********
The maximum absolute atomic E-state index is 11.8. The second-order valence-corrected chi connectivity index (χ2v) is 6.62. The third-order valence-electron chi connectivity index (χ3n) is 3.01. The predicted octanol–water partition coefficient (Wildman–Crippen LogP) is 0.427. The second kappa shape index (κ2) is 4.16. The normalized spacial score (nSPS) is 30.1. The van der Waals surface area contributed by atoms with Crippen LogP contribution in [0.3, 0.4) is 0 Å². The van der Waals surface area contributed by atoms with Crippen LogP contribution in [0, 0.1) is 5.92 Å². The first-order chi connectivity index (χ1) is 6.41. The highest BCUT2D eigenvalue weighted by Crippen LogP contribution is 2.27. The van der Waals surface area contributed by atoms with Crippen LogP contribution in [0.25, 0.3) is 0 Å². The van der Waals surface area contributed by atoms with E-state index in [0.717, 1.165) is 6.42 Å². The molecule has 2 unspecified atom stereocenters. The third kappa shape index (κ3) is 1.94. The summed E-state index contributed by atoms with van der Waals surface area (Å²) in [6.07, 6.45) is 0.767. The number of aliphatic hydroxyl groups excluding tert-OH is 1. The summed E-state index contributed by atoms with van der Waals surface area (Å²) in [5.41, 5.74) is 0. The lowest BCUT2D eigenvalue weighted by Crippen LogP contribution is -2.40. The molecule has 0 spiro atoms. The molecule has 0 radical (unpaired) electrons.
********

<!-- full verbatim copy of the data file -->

The maximum absolute atomic E-state index is 11.8. The second-order valence-corrected chi connectivity index (χ2v) is 6.62. The third-order valence-electron chi connectivity index (χ3n) is 3.01. The predicted octanol–water partition coefficient (Wildman–Crippen LogP) is 0.427. The second kappa shape index (κ2) is 4.16. The normalized spacial score (nSPS) is 30.1. The van der Waals surface area contributed by atoms with Crippen LogP contribution in [0.3, 0.4) is 0 Å². The van der Waals surface area contributed by atoms with Crippen LogP contribution in [0, 0.1) is 5.92 Å². The first-order chi connectivity index (χ1) is 6.41. The highest BCUT2D eigenvalue weighted by Crippen LogP contribution is 2.27. The van der Waals surface area contributed by atoms with Crippen LogP contribution in [0.25, 0.3) is 0 Å². The van der Waals surface area contributed by atoms with E-state index in [0.717, 1.165) is 6.42 Å². The molecule has 2 unspecified atom stereocenters. The third kappa shape index (κ3) is 1.94. The summed E-state index contributed by atoms with van der Waals surface area (Å²) in [6.07, 6.45) is 0.767. The number of aliphatic hydroxyl groups excluding tert-OH is 1. The summed E-state index contributed by atoms with van der Waals surface area (Å²) in [5.41, 5.74) is 0. The lowest BCUT2D eigenvalue weighted by Crippen LogP contribution is -2.40. The molecule has 0 spiro atoms. The molecule has 0 radical (unpaired) electrons.